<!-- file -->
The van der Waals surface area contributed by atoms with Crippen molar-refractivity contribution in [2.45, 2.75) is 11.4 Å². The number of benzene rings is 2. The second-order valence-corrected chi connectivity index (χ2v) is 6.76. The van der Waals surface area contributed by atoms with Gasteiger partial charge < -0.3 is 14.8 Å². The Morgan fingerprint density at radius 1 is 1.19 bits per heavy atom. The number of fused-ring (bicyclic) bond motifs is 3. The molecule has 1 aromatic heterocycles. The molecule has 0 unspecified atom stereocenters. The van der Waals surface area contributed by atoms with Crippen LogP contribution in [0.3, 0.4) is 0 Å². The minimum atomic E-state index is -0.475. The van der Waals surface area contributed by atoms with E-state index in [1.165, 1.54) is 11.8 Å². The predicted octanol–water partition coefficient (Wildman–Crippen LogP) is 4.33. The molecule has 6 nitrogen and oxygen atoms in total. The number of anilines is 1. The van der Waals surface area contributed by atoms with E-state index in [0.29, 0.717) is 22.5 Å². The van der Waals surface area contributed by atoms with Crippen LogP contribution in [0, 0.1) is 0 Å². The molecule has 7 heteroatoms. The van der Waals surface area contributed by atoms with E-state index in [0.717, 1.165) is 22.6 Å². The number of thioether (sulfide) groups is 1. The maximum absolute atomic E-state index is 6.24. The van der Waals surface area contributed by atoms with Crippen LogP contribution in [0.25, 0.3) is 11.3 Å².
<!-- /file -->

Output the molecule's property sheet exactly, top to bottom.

The van der Waals surface area contributed by atoms with Crippen molar-refractivity contribution in [2.45, 2.75) is 11.4 Å². The number of benzene rings is 2. The second-order valence-corrected chi connectivity index (χ2v) is 6.76. The van der Waals surface area contributed by atoms with Gasteiger partial charge < -0.3 is 14.8 Å². The Morgan fingerprint density at radius 1 is 1.19 bits per heavy atom. The number of fused-ring (bicyclic) bond motifs is 3. The molecule has 1 aromatic heterocycles. The molecule has 0 unspecified atom stereocenters. The van der Waals surface area contributed by atoms with Crippen LogP contribution in [0.3, 0.4) is 0 Å². The minimum atomic E-state index is -0.475. The van der Waals surface area contributed by atoms with E-state index in [1.165, 1.54) is 11.8 Å². The predicted octanol–water partition coefficient (Wildman–Crippen LogP) is 4.33. The molecule has 6 nitrogen and oxygen atoms in total. The number of anilines is 1. The van der Waals surface area contributed by atoms with E-state index in [0.29, 0.717) is 22.5 Å². The van der Waals surface area contributed by atoms with Crippen LogP contribution in [0, 0.1) is 0 Å². The molecule has 7 heteroatoms. The van der Waals surface area contributed by atoms with E-state index in [0.717, 1.165) is 22.6 Å². The number of thioether (sulfide) groups is 1. The maximum absolute atomic E-state index is 6.24. The van der Waals surface area contributed by atoms with Crippen LogP contribution in [0.25, 0.3) is 11.3 Å².